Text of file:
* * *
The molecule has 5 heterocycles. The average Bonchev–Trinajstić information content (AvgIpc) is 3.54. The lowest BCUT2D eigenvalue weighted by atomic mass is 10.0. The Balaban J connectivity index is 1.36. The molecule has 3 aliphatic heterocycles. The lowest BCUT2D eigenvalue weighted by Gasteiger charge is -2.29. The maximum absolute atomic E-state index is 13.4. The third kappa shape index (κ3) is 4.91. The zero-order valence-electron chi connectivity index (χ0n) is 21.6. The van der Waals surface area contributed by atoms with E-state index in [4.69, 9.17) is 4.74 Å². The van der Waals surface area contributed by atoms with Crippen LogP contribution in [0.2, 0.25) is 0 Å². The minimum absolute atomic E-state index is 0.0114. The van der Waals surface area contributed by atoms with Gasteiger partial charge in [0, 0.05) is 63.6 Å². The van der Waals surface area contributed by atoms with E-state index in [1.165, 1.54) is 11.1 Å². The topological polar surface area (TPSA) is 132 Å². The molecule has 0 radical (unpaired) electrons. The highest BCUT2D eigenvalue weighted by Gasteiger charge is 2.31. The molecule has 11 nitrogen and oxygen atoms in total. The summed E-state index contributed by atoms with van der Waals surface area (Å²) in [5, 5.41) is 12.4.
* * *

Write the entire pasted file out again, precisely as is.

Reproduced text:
The molecule has 5 heterocycles. The average Bonchev–Trinajstić information content (AvgIpc) is 3.54. The lowest BCUT2D eigenvalue weighted by atomic mass is 10.0. The Balaban J connectivity index is 1.36. The molecule has 3 aliphatic heterocycles. The lowest BCUT2D eigenvalue weighted by Gasteiger charge is -2.29. The maximum absolute atomic E-state index is 13.4. The third kappa shape index (κ3) is 4.91. The zero-order valence-electron chi connectivity index (χ0n) is 21.6. The van der Waals surface area contributed by atoms with E-state index in [4.69, 9.17) is 4.74 Å². The van der Waals surface area contributed by atoms with Crippen LogP contribution in [0.2, 0.25) is 0 Å². The minimum absolute atomic E-state index is 0.0114. The van der Waals surface area contributed by atoms with Gasteiger partial charge in [0, 0.05) is 63.6 Å². The van der Waals surface area contributed by atoms with E-state index in [1.165, 1.54) is 11.1 Å². The topological polar surface area (TPSA) is 132 Å². The molecule has 0 radical (unpaired) electrons. The highest BCUT2D eigenvalue weighted by Gasteiger charge is 2.31. The molecule has 11 nitrogen and oxygen atoms in total. The summed E-state index contributed by atoms with van der Waals surface area (Å²) in [5, 5.41) is 12.4.